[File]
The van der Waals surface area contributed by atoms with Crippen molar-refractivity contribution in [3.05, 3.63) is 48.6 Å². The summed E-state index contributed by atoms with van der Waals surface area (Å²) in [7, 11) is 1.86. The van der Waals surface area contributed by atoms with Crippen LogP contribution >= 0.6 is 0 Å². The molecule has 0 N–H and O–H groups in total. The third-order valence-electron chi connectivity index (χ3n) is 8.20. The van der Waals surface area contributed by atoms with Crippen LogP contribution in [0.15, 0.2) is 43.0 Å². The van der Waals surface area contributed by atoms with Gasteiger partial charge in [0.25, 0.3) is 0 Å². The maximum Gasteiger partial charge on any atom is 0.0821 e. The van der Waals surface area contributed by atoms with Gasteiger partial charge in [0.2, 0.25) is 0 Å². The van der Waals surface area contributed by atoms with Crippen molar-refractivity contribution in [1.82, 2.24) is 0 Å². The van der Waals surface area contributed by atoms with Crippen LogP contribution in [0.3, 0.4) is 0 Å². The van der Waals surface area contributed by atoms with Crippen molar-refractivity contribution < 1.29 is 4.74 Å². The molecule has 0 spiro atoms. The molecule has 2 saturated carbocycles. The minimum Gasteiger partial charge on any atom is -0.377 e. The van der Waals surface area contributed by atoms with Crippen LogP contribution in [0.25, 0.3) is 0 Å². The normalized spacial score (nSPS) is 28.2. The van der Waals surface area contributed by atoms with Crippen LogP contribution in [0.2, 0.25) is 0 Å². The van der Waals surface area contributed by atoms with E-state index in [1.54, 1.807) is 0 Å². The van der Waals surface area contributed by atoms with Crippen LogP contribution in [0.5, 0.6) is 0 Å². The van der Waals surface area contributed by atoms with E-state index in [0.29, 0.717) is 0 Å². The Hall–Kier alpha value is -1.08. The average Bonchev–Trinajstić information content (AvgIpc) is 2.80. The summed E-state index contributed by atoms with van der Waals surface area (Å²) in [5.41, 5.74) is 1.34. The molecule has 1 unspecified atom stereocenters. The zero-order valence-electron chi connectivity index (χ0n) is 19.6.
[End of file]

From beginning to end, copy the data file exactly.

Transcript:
The van der Waals surface area contributed by atoms with Crippen molar-refractivity contribution in [3.05, 3.63) is 48.6 Å². The summed E-state index contributed by atoms with van der Waals surface area (Å²) in [7, 11) is 1.86. The van der Waals surface area contributed by atoms with Crippen LogP contribution >= 0.6 is 0 Å². The molecule has 0 N–H and O–H groups in total. The third-order valence-electron chi connectivity index (χ3n) is 8.20. The van der Waals surface area contributed by atoms with Crippen LogP contribution in [0.15, 0.2) is 43.0 Å². The van der Waals surface area contributed by atoms with Gasteiger partial charge in [0.25, 0.3) is 0 Å². The maximum Gasteiger partial charge on any atom is 0.0821 e. The van der Waals surface area contributed by atoms with Gasteiger partial charge in [0.2, 0.25) is 0 Å². The van der Waals surface area contributed by atoms with Crippen molar-refractivity contribution in [1.82, 2.24) is 0 Å². The van der Waals surface area contributed by atoms with Crippen LogP contribution in [0.3, 0.4) is 0 Å². The van der Waals surface area contributed by atoms with Crippen molar-refractivity contribution < 1.29 is 4.74 Å². The molecule has 0 spiro atoms. The molecule has 2 saturated carbocycles. The minimum Gasteiger partial charge on any atom is -0.377 e. The van der Waals surface area contributed by atoms with Crippen LogP contribution in [0.25, 0.3) is 0 Å². The normalized spacial score (nSPS) is 28.2. The van der Waals surface area contributed by atoms with Crippen LogP contribution in [0.2, 0.25) is 0 Å². The van der Waals surface area contributed by atoms with E-state index in [1.54, 1.807) is 0 Å². The van der Waals surface area contributed by atoms with Crippen LogP contribution in [0.5, 0.6) is 0 Å². The van der Waals surface area contributed by atoms with E-state index in [0.29, 0.717) is 0 Å². The Hall–Kier alpha value is -1.08. The average Bonchev–Trinajstić information content (AvgIpc) is 2.80. The summed E-state index contributed by atoms with van der Waals surface area (Å²) in [5.41, 5.74) is 1.34. The molecule has 1 unspecified atom stereocenters. The zero-order valence-electron chi connectivity index (χ0n) is 19.6.